4. The Court suspects that her legitimate frustration over not being paid those sums has led to the filing of this action seeking the $250,000.00 on the value of the Harrodsburg Road property.

5. At the time of the final divorce, the Judge found the total marital estate to be approximately $4,500,000.00. The only asset that ended up on Mr. Robinson's side [of] the ledger was his company, valued at $3.6 million. Mrs. Harvey received the Harrodsburg Road property valued at $856,000.00. Mr. Robinson was ordered to pay $288,000.00 in cash to Mrs. Harvey as a part of the Final Settlement. He has never paid that sum. It appears the primary asset of the husband after the divorce, the company, became severely devalued, while the primary asset of the wife, the Harrodsburg Road property, quadrupled in value after the divorce.

6. There is no basis in law or fact for holding Mr. Robinson responsible for the sale price ultimately. Even if Mrs. Harvey did have a legitimate complaint, there are several principles which operate to bar her from any recovery. Waiver, estoppel, and latches all seem to apply. If she believed that Mr. Robinson had not returned the property to its proper condition after the divorce, she should have complained ten years ago. She did not, and she is barred therefore from any recovery. Likewise, attorney's fees for the collection of that debt obviously are not to be awarded either.

The court went on to note that Con had been in default and in contempt of court for other issues during the litigation and ordered the parties to submit affidavits to support the payment of attorney fees for Con's failures to comply. Anne's attorney filed an affidavit indicating that her legal fees from January 1, 2015, forward amounted to $3,086.50. Including amounts awarded in the past that were not paid, the total due was $4,509.00.

On June 26, 2015, the court ordered Con to pay fees to Anne's attorney in the amount of $3,000.00 on or before July 30, 2015. Anne appealed separately from both the May 14, 2015, and the June 26, 2015, orders, asserting that the circuit court erred in denying her motion for a judgment awarding her the diminution in value of the Harrodsburg Road property. These appeals have been consolidated for all purposes.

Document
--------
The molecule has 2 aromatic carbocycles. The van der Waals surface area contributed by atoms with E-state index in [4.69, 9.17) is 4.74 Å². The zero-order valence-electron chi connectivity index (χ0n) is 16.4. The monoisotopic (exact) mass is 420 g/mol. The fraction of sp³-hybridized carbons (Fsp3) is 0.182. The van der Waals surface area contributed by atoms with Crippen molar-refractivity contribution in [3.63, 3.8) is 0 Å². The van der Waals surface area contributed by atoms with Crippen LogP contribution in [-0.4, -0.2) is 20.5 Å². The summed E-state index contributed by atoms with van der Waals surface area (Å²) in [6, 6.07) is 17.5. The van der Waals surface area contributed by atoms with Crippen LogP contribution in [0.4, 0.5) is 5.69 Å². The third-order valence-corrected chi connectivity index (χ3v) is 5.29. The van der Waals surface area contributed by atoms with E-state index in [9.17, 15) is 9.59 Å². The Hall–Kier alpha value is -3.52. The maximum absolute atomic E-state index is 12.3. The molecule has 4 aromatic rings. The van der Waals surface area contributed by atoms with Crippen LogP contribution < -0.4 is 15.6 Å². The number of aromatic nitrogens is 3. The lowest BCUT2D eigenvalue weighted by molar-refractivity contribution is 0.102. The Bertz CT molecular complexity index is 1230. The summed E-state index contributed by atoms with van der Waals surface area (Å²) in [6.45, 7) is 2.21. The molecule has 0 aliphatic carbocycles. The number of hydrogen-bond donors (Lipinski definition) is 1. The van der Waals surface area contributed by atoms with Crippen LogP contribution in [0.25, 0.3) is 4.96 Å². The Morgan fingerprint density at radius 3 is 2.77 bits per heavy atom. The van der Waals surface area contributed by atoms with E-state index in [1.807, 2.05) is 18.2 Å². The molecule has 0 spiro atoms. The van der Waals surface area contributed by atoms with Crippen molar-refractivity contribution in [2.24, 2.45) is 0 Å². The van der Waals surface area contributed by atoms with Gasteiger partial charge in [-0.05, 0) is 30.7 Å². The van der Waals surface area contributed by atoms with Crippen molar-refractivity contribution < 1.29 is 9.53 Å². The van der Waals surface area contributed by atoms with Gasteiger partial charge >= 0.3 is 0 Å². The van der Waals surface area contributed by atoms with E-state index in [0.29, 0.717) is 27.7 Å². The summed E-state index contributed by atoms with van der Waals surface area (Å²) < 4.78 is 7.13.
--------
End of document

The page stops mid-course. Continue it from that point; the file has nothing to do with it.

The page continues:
Our first consideration is the proper standard of review we must apply in this case. Anne contends that our review is de novo because this appeal addresses the application of law (a prior court order), citing to Western Ky. Coca-Cola Bottling Co., Inc. v. Revenue Cabinet, 80 S.W.3d 787, 790 (Ky. App. 2001). On the other hand, Con contends that this involves the interpretation and enforcement of the court's own order, which requires a reviewing court to give deference to that interpretation unless it is manifestly unreasonable, citing to Kendrick v. Bland, 931 F.2d 421, 423 (6th Cir. 1991) (“The District Court's interpretation of its own order is certainly entitled to great deference.”), and other federal cases. Both Anne and Con cite to In re Nat'l Gypsum Co., 219 F.3d 478, 484 (5th Cir. 2000), which provides that a reviewing court “should review de novo the purely legal issues ․ but should defer to the [lower] court's reasonable resolution of any ambiguities in those documents.” Accordingly, it is up to the lower court to determine whether any ambiguity exists in its own orders. We agree with Con that as a reviewing court, we owe deference to the circuit court's interpretation of its own order, even if the judge who entered the supplemental order is not the same judge who entered the orders on appeal.